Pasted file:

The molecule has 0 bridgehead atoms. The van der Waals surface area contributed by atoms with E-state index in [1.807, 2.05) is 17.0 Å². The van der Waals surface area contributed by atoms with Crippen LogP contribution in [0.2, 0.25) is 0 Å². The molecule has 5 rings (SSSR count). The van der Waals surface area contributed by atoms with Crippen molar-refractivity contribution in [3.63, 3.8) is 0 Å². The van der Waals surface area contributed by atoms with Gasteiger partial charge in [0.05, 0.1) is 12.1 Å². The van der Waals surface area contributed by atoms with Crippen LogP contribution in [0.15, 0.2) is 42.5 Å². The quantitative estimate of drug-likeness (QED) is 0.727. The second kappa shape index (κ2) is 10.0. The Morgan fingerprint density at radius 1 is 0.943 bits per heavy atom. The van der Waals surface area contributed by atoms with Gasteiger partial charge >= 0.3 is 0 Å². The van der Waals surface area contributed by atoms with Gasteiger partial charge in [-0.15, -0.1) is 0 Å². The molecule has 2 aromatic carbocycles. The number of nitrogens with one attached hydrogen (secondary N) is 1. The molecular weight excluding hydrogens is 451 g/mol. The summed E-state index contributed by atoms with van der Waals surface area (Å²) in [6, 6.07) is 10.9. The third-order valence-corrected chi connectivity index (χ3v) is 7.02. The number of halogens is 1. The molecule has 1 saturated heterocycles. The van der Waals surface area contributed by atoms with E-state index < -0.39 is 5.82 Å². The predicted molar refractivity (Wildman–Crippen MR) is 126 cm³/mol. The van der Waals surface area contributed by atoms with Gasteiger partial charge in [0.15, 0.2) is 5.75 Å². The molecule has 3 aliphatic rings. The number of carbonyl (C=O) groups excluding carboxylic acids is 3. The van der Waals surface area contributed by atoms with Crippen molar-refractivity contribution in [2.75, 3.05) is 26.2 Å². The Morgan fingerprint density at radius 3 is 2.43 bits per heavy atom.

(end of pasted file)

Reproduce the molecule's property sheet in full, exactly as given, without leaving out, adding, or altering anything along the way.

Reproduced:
The molecule has 0 bridgehead atoms. The van der Waals surface area contributed by atoms with E-state index in [1.807, 2.05) is 17.0 Å². The van der Waals surface area contributed by atoms with Crippen LogP contribution in [0.2, 0.25) is 0 Å². The molecule has 5 rings (SSSR count). The van der Waals surface area contributed by atoms with Crippen molar-refractivity contribution in [3.63, 3.8) is 0 Å². The van der Waals surface area contributed by atoms with Gasteiger partial charge in [0.05, 0.1) is 12.1 Å². The van der Waals surface area contributed by atoms with Crippen LogP contribution in [0.15, 0.2) is 42.5 Å². The quantitative estimate of drug-likeness (QED) is 0.727. The second kappa shape index (κ2) is 10.0. The Morgan fingerprint density at radius 1 is 0.943 bits per heavy atom. The van der Waals surface area contributed by atoms with Gasteiger partial charge >= 0.3 is 0 Å². The van der Waals surface area contributed by atoms with Gasteiger partial charge in [-0.15, -0.1) is 0 Å². The molecule has 2 aromatic carbocycles. The number of nitrogens with one attached hydrogen (secondary N) is 1. The molecular weight excluding hydrogens is 451 g/mol. The summed E-state index contributed by atoms with van der Waals surface area (Å²) in [6, 6.07) is 10.9. The third-order valence-corrected chi connectivity index (χ3v) is 7.02. The number of halogens is 1. The molecule has 1 saturated heterocycles. The van der Waals surface area contributed by atoms with E-state index < -0.39 is 5.82 Å². The predicted molar refractivity (Wildman–Crippen MR) is 126 cm³/mol. The van der Waals surface area contributed by atoms with Gasteiger partial charge in [0.15, 0.2) is 5.75 Å². The molecule has 3 aliphatic rings. The number of carbonyl (C=O) groups excluding carboxylic acids is 3. The van der Waals surface area contributed by atoms with Crippen molar-refractivity contribution in [2.75, 3.05) is 26.2 Å². The Morgan fingerprint density at radius 3 is 2.43 bits per heavy atom.